Labour | 10-11
  • Family safety paramount, then urgent review
    Corrections Minister Peseta Sam Lotu-Iiga has some serious questions to answer over why a dangerous prison escapee, convicted of further crimes while in jail, managed to abscond while he was on approved temporary release, Labour’s Corrections spokesperson Jacinda Ardern says.“Phillip...
    Labour | 09-11
  • LVRs a failed experiment from Bill English
    Loan to value mortgage restrictions are a failed experiment from Bill English to tame Auckland house prices, that have caused collateral damage to first home buyers and other regions, says Labour's Housing spokesperson Phil Twyford. “The possible end of LVR...
    Labour | 09-11
  • Govt books getting worse as economy slows
    National’s economic credibility is under serious scrutiny with its search for surplus becoming harder due to an economy far too reliant on the dairy industry, says Labour’s Finance spokesperson David Parker. “National promised New Zealanders would get into surplus by...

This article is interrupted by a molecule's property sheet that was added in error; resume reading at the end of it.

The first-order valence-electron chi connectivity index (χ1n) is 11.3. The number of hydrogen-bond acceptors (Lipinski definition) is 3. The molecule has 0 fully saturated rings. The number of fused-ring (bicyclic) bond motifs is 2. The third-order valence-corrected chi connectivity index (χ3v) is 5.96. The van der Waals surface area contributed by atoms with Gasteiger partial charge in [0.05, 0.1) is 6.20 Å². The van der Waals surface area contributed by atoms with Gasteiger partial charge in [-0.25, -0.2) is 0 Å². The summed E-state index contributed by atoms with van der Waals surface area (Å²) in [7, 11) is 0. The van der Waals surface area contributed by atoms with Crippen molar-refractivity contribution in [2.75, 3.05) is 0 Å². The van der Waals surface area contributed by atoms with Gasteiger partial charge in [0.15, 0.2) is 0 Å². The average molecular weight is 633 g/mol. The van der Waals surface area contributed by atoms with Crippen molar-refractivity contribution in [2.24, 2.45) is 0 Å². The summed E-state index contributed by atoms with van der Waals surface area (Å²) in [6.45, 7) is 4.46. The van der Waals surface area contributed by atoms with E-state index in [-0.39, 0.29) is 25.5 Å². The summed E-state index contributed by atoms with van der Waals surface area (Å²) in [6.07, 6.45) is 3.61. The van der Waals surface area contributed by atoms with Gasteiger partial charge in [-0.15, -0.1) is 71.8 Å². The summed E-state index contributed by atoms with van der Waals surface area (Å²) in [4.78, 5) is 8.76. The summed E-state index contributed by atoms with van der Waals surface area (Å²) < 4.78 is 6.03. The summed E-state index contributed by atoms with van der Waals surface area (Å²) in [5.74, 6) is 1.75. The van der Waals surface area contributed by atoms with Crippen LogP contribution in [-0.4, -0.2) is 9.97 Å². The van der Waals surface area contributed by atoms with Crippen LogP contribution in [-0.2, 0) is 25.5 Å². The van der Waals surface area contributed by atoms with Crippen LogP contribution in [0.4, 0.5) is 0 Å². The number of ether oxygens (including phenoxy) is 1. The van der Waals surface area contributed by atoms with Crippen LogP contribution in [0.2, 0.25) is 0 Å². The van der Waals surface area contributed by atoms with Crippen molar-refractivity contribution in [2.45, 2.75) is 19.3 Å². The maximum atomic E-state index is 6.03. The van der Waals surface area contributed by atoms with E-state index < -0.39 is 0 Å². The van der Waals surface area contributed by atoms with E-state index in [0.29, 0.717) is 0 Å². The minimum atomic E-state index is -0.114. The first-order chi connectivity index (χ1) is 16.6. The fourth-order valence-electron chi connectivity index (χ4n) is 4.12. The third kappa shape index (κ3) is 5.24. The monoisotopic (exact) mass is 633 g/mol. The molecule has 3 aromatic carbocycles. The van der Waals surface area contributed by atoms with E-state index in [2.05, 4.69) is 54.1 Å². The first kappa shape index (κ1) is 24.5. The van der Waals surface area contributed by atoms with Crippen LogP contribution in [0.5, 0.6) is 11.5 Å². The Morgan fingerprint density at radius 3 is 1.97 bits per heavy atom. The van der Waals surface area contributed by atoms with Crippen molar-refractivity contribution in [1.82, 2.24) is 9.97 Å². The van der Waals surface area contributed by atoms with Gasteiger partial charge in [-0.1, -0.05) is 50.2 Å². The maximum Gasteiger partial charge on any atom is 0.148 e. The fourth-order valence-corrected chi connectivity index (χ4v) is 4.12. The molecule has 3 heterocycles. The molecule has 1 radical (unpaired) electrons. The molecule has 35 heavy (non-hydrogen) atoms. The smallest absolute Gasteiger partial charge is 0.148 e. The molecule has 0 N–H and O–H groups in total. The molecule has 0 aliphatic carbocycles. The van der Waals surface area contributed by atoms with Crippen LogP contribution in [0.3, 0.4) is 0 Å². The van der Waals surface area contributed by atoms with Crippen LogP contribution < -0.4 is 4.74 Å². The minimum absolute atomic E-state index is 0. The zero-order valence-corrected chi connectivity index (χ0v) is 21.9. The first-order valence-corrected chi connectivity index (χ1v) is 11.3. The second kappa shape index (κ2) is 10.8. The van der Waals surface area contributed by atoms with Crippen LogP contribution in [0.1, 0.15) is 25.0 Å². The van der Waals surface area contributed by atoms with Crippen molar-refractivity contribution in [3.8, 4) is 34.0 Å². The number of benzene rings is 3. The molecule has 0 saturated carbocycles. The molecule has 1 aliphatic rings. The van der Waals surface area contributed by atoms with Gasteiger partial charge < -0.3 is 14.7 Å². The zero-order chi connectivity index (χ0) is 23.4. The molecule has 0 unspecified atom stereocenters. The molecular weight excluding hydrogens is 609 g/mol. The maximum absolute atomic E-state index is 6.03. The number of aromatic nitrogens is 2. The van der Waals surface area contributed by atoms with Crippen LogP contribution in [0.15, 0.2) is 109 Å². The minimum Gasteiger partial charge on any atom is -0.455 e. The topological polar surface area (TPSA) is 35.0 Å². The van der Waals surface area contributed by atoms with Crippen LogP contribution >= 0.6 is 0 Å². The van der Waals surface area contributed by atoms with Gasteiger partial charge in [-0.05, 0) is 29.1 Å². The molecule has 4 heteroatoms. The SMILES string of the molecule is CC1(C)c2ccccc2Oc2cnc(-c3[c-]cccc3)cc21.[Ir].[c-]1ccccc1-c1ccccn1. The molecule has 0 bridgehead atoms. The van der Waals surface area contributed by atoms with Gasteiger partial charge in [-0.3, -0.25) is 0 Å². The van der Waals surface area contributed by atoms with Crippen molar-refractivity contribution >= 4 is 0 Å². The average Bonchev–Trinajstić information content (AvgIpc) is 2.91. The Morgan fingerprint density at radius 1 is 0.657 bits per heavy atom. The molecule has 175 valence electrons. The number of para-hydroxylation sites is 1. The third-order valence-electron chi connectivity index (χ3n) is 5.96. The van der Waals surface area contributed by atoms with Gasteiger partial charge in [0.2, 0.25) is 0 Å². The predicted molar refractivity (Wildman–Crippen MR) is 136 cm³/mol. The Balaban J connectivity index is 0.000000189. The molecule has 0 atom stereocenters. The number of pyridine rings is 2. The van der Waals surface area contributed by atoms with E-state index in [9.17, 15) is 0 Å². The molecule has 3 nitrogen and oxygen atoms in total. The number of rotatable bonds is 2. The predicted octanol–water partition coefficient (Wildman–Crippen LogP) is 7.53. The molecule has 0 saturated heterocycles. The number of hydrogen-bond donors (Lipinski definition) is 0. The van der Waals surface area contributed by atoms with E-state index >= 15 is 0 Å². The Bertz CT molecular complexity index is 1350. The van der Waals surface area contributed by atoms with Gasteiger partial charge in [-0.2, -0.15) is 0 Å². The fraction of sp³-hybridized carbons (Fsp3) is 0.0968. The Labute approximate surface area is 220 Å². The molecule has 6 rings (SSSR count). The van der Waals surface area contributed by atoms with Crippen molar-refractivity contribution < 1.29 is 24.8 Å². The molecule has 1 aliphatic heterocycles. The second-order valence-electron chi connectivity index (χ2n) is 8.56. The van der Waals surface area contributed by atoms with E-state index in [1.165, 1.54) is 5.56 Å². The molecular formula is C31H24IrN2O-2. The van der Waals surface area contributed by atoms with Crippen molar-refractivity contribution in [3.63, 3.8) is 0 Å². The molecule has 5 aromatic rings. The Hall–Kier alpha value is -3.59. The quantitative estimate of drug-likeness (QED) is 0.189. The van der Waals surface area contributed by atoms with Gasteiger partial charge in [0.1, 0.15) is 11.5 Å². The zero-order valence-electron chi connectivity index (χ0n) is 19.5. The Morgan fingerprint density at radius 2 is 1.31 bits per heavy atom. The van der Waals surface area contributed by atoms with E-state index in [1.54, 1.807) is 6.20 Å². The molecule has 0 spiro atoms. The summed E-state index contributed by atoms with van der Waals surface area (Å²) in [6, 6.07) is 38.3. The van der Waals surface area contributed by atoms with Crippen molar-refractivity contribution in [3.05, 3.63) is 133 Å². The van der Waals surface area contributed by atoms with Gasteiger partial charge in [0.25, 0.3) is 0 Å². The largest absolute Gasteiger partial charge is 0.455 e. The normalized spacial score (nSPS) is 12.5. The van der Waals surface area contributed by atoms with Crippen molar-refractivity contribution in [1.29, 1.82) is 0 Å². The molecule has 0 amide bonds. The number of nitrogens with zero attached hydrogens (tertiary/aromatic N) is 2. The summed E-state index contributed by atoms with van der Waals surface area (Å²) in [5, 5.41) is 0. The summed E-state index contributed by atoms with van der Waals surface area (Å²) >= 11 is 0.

Labour | 06-11
  • Kiwis in pain because of Government underfunding
    New research showing one in three people needing elective surgery are being denied publicly-funded operations shows the Government must properly fund the health sector, Labour’s Health spokesperson Annette King says. “For almost two years Labour has been warning about the...
    Labour | 06-11
  • National’s promised surplus looking doubtful
    Budget figures for the first quarter of the financial year released today by Treasury show the Government's goal of achieving a budget surplus is looking doubtful, the Green Party said today."National has staked its credibility on achieving a budget surplus...
    Greens | 06-11
  • Kevin Hague speaks on the Gambling Amendment Bill (No 3)
    I rise to give this speech on behalf of Denise Roche, who handles the gambling portfolio for the Green Party. This bill deals with class 4 gambling—pokies in pubs and clubs—and it is the result of changes that were suggested...
    Greens | 06-11
  • Kevin Hague speaks on the Health (Protection) Amendment Bill